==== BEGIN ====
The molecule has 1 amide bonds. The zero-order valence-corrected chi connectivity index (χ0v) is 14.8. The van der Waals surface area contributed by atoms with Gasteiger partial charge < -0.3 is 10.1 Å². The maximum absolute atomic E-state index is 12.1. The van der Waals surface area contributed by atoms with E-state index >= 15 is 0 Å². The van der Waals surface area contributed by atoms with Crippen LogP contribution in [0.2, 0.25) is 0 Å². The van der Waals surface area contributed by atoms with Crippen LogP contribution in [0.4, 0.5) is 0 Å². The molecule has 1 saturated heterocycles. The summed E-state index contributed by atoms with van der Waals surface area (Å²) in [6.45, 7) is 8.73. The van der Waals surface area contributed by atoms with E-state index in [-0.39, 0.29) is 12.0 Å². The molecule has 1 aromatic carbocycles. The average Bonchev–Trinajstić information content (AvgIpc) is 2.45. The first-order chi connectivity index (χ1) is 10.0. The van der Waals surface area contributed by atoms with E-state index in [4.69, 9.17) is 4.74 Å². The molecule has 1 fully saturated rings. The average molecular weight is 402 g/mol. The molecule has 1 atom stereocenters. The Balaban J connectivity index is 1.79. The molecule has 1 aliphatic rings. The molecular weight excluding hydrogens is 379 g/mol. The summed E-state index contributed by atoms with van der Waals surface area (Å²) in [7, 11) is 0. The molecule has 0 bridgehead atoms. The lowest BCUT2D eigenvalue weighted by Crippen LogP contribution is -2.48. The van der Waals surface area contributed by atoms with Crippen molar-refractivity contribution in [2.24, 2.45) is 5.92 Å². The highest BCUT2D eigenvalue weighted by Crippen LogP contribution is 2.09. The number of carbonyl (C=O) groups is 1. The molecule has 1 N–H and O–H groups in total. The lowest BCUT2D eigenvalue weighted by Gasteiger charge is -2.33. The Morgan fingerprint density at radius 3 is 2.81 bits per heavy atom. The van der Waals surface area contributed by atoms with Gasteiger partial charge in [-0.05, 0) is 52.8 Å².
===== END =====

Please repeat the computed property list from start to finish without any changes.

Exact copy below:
The molecule has 1 amide bonds. The zero-order valence-corrected chi connectivity index (χ0v) is 14.8. The van der Waals surface area contributed by atoms with Gasteiger partial charge < -0.3 is 10.1 Å². The maximum absolute atomic E-state index is 12.1. The van der Waals surface area contributed by atoms with E-state index >= 15 is 0 Å². The van der Waals surface area contributed by atoms with Crippen LogP contribution in [0.2, 0.25) is 0 Å². The van der Waals surface area contributed by atoms with Crippen LogP contribution in [0.4, 0.5) is 0 Å². The molecule has 1 saturated heterocycles. The summed E-state index contributed by atoms with van der Waals surface area (Å²) in [6.45, 7) is 8.73. The van der Waals surface area contributed by atoms with E-state index in [-0.39, 0.29) is 12.0 Å². The molecule has 1 aromatic carbocycles. The average Bonchev–Trinajstić information content (AvgIpc) is 2.45. The first-order chi connectivity index (χ1) is 10.0. The van der Waals surface area contributed by atoms with E-state index in [4.69, 9.17) is 4.74 Å². The molecule has 1 fully saturated rings. The average molecular weight is 402 g/mol. The molecule has 1 atom stereocenters. The Balaban J connectivity index is 1.79. The molecule has 1 aliphatic rings. The molecular weight excluding hydrogens is 379 g/mol. The summed E-state index contributed by atoms with van der Waals surface area (Å²) in [7, 11) is 0. The molecule has 0 bridgehead atoms. The lowest BCUT2D eigenvalue weighted by Crippen LogP contribution is -2.48. The van der Waals surface area contributed by atoms with Crippen molar-refractivity contribution in [2.24, 2.45) is 5.92 Å². The highest BCUT2D eigenvalue weighted by Crippen LogP contribution is 2.09. The number of carbonyl (C=O) groups is 1. The molecule has 1 N–H and O–H groups in total. The lowest BCUT2D eigenvalue weighted by Gasteiger charge is -2.33. The Morgan fingerprint density at radius 3 is 2.81 bits per heavy atom. The van der Waals surface area contributed by atoms with Gasteiger partial charge in [-0.05, 0) is 52.8 Å².